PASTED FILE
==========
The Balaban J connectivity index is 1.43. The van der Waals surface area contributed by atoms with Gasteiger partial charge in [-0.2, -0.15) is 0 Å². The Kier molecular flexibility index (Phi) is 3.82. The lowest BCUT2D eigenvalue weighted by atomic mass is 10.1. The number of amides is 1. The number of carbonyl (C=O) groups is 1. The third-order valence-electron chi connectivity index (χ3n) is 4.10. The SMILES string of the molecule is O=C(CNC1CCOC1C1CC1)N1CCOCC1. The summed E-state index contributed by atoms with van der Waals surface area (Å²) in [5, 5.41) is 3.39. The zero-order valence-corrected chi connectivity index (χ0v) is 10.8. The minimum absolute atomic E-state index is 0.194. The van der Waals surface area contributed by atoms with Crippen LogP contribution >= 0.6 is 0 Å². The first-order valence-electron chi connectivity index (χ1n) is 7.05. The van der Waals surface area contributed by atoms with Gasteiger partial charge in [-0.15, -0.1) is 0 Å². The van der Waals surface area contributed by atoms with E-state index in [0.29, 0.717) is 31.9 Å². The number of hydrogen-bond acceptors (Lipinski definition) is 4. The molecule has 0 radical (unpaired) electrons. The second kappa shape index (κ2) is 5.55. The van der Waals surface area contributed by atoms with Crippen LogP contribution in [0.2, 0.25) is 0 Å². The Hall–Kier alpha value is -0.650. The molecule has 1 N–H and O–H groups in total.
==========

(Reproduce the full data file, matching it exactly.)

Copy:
The Balaban J connectivity index is 1.43. The van der Waals surface area contributed by atoms with Gasteiger partial charge in [-0.2, -0.15) is 0 Å². The Kier molecular flexibility index (Phi) is 3.82. The lowest BCUT2D eigenvalue weighted by atomic mass is 10.1. The number of amides is 1. The number of carbonyl (C=O) groups is 1. The third-order valence-electron chi connectivity index (χ3n) is 4.10. The SMILES string of the molecule is O=C(CNC1CCOC1C1CC1)N1CCOCC1. The summed E-state index contributed by atoms with van der Waals surface area (Å²) in [5, 5.41) is 3.39. The zero-order valence-corrected chi connectivity index (χ0v) is 10.8. The minimum absolute atomic E-state index is 0.194. The van der Waals surface area contributed by atoms with Crippen LogP contribution >= 0.6 is 0 Å². The first-order valence-electron chi connectivity index (χ1n) is 7.05. The van der Waals surface area contributed by atoms with Gasteiger partial charge in [-0.15, -0.1) is 0 Å². The van der Waals surface area contributed by atoms with E-state index in [0.29, 0.717) is 31.9 Å². The number of hydrogen-bond acceptors (Lipinski definition) is 4. The molecule has 0 radical (unpaired) electrons. The second kappa shape index (κ2) is 5.55. The van der Waals surface area contributed by atoms with Crippen LogP contribution in [0.2, 0.25) is 0 Å². The Hall–Kier alpha value is -0.650. The molecule has 1 N–H and O–H groups in total.